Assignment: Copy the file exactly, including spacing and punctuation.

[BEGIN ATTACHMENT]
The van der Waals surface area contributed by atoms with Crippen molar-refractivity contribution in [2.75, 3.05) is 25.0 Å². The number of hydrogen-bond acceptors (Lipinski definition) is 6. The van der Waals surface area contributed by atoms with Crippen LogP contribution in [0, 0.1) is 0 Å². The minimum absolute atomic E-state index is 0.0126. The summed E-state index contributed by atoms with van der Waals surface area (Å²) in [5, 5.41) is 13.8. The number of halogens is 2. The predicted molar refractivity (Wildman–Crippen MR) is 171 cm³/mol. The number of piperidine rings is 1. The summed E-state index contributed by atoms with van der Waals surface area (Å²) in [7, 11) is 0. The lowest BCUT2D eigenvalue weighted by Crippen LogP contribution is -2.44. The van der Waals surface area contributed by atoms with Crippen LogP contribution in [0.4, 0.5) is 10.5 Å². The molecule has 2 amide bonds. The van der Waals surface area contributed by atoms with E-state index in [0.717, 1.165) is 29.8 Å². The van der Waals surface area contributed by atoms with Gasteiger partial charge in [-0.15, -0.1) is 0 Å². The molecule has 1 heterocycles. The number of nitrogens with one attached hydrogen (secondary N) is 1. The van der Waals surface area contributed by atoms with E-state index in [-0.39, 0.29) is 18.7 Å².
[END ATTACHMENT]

The van der Waals surface area contributed by atoms with Crippen molar-refractivity contribution in [2.75, 3.05) is 25.0 Å². The number of hydrogen-bond acceptors (Lipinski definition) is 6. The van der Waals surface area contributed by atoms with Crippen LogP contribution in [0, 0.1) is 0 Å². The minimum absolute atomic E-state index is 0.0126. The summed E-state index contributed by atoms with van der Waals surface area (Å²) in [5, 5.41) is 13.8. The number of halogens is 2. The predicted molar refractivity (Wildman–Crippen MR) is 171 cm³/mol. The number of piperidine rings is 1. The summed E-state index contributed by atoms with van der Waals surface area (Å²) in [7, 11) is 0. The lowest BCUT2D eigenvalue weighted by Crippen LogP contribution is -2.44. The van der Waals surface area contributed by atoms with Crippen LogP contribution in [0.4, 0.5) is 10.5 Å². The molecule has 2 amide bonds. The van der Waals surface area contributed by atoms with E-state index in [0.717, 1.165) is 29.8 Å². The van der Waals surface area contributed by atoms with Gasteiger partial charge in [-0.15, -0.1) is 0 Å². The molecule has 1 heterocycles. The number of nitrogens with one attached hydrogen (secondary N) is 1. The van der Waals surface area contributed by atoms with E-state index in [-0.39, 0.29) is 18.7 Å².